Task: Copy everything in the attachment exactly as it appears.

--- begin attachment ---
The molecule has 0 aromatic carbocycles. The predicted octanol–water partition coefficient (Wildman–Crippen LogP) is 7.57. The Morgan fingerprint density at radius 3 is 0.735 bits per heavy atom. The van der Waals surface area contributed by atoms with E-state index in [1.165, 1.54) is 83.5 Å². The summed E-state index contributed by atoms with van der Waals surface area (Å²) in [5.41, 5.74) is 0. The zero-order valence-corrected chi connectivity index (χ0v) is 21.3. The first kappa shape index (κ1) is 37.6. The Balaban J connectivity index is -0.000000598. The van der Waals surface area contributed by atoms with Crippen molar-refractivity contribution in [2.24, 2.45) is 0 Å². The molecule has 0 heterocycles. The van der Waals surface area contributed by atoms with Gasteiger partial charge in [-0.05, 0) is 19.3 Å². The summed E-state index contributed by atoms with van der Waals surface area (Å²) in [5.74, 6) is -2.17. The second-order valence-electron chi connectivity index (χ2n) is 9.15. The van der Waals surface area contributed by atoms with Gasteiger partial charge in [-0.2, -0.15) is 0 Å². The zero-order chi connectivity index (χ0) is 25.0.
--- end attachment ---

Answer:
The molecule has 0 aromatic carbocycles. The predicted octanol–water partition coefficient (Wildman–Crippen LogP) is 7.57. The Morgan fingerprint density at radius 3 is 0.735 bits per heavy atom. The van der Waals surface area contributed by atoms with E-state index in [1.165, 1.54) is 83.5 Å². The summed E-state index contributed by atoms with van der Waals surface area (Å²) in [5.41, 5.74) is 0. The zero-order valence-corrected chi connectivity index (χ0v) is 21.3. The first kappa shape index (κ1) is 37.6. The Balaban J connectivity index is -0.000000598. The van der Waals surface area contributed by atoms with Crippen molar-refractivity contribution in [2.24, 2.45) is 0 Å². The molecule has 0 heterocycles. The van der Waals surface area contributed by atoms with Gasteiger partial charge in [-0.05, 0) is 19.3 Å². The summed E-state index contributed by atoms with van der Waals surface area (Å²) in [5.74, 6) is -2.17. The second-order valence-electron chi connectivity index (χ2n) is 9.15. The van der Waals surface area contributed by atoms with Gasteiger partial charge in [-0.2, -0.15) is 0 Å². The zero-order chi connectivity index (χ0) is 25.0.